The Triple Wins: Work Hour Cultures for Health, Wellbeing and Gender Equality in Construction Literature Review highlights the link between long work hours in the Australian construction sector and a raft of negative health and social impacts such as poor mental health, suicide, chronic diseases and work-family conflict.
The Literature Review found that Australian tradespeople work an average of 63 hours per week and site officers and administrators an average of 56 hours per week – significantly exceeding the International Labour Organisation’s maximum weekly hours threshold of 48 hours. This was linked to:
- Heightened stress, burnout, poor mental health, depression, anxiety and sleep problems.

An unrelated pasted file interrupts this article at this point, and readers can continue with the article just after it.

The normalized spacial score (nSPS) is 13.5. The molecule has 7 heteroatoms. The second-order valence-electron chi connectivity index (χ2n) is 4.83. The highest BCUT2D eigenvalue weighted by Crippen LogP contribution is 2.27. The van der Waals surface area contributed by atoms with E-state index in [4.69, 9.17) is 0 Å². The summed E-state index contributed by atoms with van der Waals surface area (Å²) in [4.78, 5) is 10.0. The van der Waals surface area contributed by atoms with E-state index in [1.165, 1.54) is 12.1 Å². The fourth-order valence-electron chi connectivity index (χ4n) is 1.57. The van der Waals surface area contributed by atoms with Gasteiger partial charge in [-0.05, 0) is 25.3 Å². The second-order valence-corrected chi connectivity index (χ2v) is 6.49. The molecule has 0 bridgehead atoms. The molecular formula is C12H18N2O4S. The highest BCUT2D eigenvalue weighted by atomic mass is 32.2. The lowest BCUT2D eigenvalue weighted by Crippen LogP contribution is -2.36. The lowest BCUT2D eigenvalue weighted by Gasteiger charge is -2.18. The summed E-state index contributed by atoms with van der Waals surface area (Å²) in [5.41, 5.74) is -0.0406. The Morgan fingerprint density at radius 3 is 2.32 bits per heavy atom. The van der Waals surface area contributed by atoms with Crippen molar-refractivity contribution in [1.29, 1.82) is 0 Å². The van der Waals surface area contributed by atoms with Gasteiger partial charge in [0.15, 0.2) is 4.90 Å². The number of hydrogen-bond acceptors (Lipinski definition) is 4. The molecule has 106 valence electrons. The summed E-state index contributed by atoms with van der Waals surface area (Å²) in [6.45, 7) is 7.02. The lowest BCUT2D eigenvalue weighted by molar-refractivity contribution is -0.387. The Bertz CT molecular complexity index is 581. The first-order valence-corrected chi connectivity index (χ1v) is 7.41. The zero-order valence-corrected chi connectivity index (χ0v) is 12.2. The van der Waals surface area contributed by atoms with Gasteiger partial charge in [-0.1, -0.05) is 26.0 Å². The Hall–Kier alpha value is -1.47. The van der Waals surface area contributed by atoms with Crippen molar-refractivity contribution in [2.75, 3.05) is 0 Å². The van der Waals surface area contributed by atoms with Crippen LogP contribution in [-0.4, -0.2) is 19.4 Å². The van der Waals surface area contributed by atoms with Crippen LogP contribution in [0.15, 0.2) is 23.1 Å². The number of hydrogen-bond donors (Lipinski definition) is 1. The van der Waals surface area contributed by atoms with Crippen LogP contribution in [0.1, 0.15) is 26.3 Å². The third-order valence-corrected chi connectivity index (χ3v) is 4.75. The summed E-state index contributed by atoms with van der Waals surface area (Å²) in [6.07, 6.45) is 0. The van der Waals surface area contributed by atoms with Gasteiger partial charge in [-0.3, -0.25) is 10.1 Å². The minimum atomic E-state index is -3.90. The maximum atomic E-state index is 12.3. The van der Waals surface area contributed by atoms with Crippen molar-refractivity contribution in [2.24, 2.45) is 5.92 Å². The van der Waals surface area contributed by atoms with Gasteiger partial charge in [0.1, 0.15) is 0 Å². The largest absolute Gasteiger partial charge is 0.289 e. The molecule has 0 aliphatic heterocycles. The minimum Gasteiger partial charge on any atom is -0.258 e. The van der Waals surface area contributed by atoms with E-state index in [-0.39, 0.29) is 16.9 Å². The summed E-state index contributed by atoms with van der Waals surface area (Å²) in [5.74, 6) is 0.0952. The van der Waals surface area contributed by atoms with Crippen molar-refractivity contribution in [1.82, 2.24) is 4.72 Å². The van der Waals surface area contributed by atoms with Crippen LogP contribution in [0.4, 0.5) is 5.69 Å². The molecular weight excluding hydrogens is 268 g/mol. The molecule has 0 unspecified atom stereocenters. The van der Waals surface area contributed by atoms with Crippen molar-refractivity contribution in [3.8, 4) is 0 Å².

- Negative spill-over between work and family life which is also consistently linked to poor health outcomes and alcohol and drug abuse and/or misuse. This work-family conflict not only negatively affects workers’ health but extends to their families and their children.
- Suicide rates in the construction industry, which in Australia are currently more than double the national rate with construction workers reported to be six times more likely to die from suicide than an accident at work.
- Chronic diseases, such as cardiovascular disease and diabetes.
- Increased risk of workplace injury as work hours rise due to fatigue and burnout and productivity losses.
It also found that the relationship between working time and health is gendered, as it excludes those with care responsibilities – a key factor in women’s under-representation in the construction industry.
The Triple Wins Literature Review was written by RMIT University and the Australian Nationall University.